Pevsner's* description of the church begins: 'Situated on the skyline on the steep edge of Chosen Hill'. Had I not stopped at those lights, and had they changed before I'd had time to locate the entry, I might still be unaware that Chosen Hill is a real place and not merely a feature of the private geography of Gerald and Joy Finzi.

Naturally, I went to visit Churchdown church, perched at the summit of Chosen Hill (which in my memory is much steeper and more impressive than the photo at the top of this page suggests). Sadly it proved to be locked, though the view partly compensated for this. 

Churchdown church, Glos. Photo by Derek Harper, from Wikipedia

View from Chosen Hill. Photo by Brian Robert Marshall, from Wikipedia
Despite this nudge in the ribs from the Fates, I didn't investigate Finzi's music for quite some time. I think I bought the Naxos CD of the Clarinet Concerto and other orchestral works soon after it was issued in 1998, and this was enough to make me regret having not sought out his music years earlier. He's not a major composer in the way that Britten or Tippett (let alone Bach or Mozart) are; his emotional range is rather narrow, for one thing, and he seems happiest working on a small, intimate scale (though oddly enough he wrote very little chamber music). So not a great composer, but an entirely loveable one.

Gerald Finzi (1901-56) is best-known and best-loved as a composer of vocal music. His masterpiece is generally acknowledged to be Dies Natalis, an orchestral song cycle for soprano or tenor and string orchestra; in it Finzi sets poems by Thomas Traherne, the 17th century poet and mystic, written from the point of view of a newly born child. Finzi attains a kind of restrained ecstasy that's enormously powerful and moving. I'm especially fond of his smaller scale (i.e. just voice and piano) song cycles, especially those which set my favourite poet, Thomas Hardy. 

One of his most well-known and popular pieces is the Five Bagatelles, for clarinet and piano, Op.23. This was completed in 1943 but, like many of his compositions, took shape over a period of years (which is one reason why he reached only opus 40). He dismissed it as a 'trifle' and was almost annoyed by its success, feeling that it was getting the attention due to his more serious pieces. I can't imagine a better introduction to his work, though, and you can hear a live performance of it on Youtube** here. It's in five short movements and lasts about 15 minutes. I defy you to listen to it without humming the tunes. If you have only three minutes to spare, try the fourth movement, 'Forlana', which starts at 10.20. It's also been arranged (not by Finzi) for orchestra (the Youtube link to which doesn't work properly), and string quartet (listen to the last three movements here).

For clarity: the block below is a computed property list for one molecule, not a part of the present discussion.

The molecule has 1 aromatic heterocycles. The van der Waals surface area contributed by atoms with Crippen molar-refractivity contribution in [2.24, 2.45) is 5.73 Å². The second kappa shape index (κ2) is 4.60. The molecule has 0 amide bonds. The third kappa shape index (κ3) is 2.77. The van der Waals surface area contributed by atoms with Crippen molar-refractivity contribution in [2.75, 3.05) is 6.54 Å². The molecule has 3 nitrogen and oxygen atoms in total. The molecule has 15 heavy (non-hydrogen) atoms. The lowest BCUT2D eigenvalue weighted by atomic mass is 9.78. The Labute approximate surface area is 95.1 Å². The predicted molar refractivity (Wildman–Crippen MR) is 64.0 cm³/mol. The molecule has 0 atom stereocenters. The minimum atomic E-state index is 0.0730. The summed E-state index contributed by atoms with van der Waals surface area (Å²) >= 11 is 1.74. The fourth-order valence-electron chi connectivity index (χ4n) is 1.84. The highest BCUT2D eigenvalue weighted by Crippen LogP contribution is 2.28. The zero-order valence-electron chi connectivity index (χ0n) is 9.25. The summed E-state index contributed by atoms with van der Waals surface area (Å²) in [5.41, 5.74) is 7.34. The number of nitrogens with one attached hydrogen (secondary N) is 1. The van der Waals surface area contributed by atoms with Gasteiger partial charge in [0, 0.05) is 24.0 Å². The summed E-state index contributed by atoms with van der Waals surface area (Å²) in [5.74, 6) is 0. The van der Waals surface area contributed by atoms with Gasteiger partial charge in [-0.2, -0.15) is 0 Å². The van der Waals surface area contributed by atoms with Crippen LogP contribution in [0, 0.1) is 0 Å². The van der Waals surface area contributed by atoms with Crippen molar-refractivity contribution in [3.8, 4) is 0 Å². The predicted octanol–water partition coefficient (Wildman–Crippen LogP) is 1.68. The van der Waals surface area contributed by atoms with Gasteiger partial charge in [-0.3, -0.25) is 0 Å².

The picture below is of Laurence Whistler's engraved glass window in Ashmansworth church, Hants, celebrating English composers and especially Finzi. I shall write more about it in my next post.

* I'm using 'Pevsner' here as a generic term, as the 1st and 2nd editions of the Glos volumes are by David Verey.

** I've expressed my reservations about Youtube and other sites which give away music for free before. If you, dear reader, or I did some work, wouldn't we expect to be paid for it? I assuage my conscience by buying lots of CDs and concert tickets.

Wednesday 28 October 2015

Tickencote churchyard

18th cen gravestones in Tickencote churchyard, Rutland
Some fifteen years ago, or a little more, I ran a class in creative writing on Thursday afternoons. One sunny autumn day we strolled to nearby Willian church for inspiration. The church is permanently and impenetrably locked - a perfectly justifiable precaution against all the local felons who would of course strip it of its contents and turn it into a smouldering ruin within a week should it ever open its doors - so we wandered around the churchyard, reading the tombstones and reflecting on mortality (though this didn't stop some of the literary responses being light-hearted and witty).

There are no notable graves, either aesthetically or historically. Even the oldest ones are no older than early Victorian, yet, despite their lack of antiquity, many of the inscriptions are now illegible. (The same is true of many other gravestones in many other churchyards.) It struck me how sad it is that the relations and friends of the dead put so much emotion (and money - tombstones aren't cheap) into commemorating them, expecting the commemoration to last, if not for ever, a very long time, and now, not much more than a century later, their loving inscriptions have faded away. Stone gives the appearance of being permanent, but it isn't. It weathers and crumbles. The lapidary immortality they sought is illusory.

Furthermore, the relations and friends have themselves died and been equally forgotten. The mourners who stood around the graves at the burial perhaps have their own illegible memorials elsewhere. 

The first eight and last two lines of the following very Hardyesque poem came to me more or less instantaneously. It took me a decade or more to fill in the gap.